The Xacobeo (Holy Year) has begun and will extend into 2022.
First and foremost, we hope that you and your families and friends are well. COVID and 2020 have presented challenges to everyone around the world -- physical, emotional, and financial -- and we hope that you have been spared the worst of any of those.
In the first of a series that looks at the many miracles on the Camino, we find out why there is a chicken coop in a church.
I sometimes feel that 2020 would not have been believable if it had been a science fiction movie, or even a pandemic movie. It exceeded any notion of what we thought reality could be. But we lived it. Endured it.
If someone you love loves the Camino why not treat them to a Camino-themed present this holiday season?
Claude Tranchant found a career as an author after walking the Camino after she left her burdens on the Way.
Photographer and storyteller Lisa Morales and her son Thomas are veterans of many Camino de Santiago routes. She tells us how the Camino changed her.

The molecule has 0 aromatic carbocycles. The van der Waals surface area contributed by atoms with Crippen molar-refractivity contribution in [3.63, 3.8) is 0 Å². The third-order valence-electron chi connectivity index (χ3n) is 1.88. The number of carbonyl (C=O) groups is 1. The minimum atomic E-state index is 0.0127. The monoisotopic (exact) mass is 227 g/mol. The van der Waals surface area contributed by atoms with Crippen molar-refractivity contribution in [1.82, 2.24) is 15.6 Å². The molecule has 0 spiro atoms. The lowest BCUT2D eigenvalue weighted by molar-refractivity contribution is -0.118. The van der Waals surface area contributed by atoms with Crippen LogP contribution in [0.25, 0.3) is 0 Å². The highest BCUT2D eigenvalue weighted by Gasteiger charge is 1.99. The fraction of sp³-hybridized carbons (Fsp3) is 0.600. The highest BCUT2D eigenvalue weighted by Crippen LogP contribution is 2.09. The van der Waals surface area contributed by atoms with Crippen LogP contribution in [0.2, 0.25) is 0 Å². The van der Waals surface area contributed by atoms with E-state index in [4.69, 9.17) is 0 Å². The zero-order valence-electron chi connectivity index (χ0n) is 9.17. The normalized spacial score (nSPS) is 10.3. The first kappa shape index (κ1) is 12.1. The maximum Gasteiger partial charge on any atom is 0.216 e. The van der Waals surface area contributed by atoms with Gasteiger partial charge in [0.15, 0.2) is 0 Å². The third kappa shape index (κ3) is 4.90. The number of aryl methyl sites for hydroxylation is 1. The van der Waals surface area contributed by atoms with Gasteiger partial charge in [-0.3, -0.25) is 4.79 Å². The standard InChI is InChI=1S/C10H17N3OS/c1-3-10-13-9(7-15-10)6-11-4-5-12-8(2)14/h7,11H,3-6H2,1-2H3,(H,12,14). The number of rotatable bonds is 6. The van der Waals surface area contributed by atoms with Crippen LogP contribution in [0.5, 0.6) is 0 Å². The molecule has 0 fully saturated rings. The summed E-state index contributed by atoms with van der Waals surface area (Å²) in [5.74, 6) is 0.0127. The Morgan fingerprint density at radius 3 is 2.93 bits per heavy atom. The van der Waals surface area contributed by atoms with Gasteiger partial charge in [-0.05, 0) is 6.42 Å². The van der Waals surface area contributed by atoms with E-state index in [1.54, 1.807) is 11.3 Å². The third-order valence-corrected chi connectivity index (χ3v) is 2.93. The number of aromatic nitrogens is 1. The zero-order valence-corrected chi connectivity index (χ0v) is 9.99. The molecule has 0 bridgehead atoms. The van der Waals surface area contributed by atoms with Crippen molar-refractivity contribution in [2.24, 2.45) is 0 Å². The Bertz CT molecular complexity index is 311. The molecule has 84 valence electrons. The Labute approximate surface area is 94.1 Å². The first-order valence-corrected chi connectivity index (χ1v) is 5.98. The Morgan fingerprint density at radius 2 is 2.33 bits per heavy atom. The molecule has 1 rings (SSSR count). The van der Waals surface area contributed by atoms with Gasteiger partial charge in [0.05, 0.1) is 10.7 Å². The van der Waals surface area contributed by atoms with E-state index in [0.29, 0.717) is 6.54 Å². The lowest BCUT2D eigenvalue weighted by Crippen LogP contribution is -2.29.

At a moment when so many are struggling and in need of community, we decided to lead a Virtual Camino to awaken the pilgrim spirit in all of us.
After 20 years of walking the Camino de Santiago, I must confess I don’t think I have previously explored fully what it means to be a pilgrim. This year, with at least half of our tours canceled due to the pandemic, I have had occasion to really think about it.
For over a decade, we wanted to take our dogs Gunny and Bacchus to the Camino with us. But in the 2000s, it was really tough to find a place where we could stay with dogs without camping outside and carrying a tent. And they were too old to walk 15 miles or more a day. Thus, we were never able to pull it off. I ultimately brought them both to the Camino with me, though.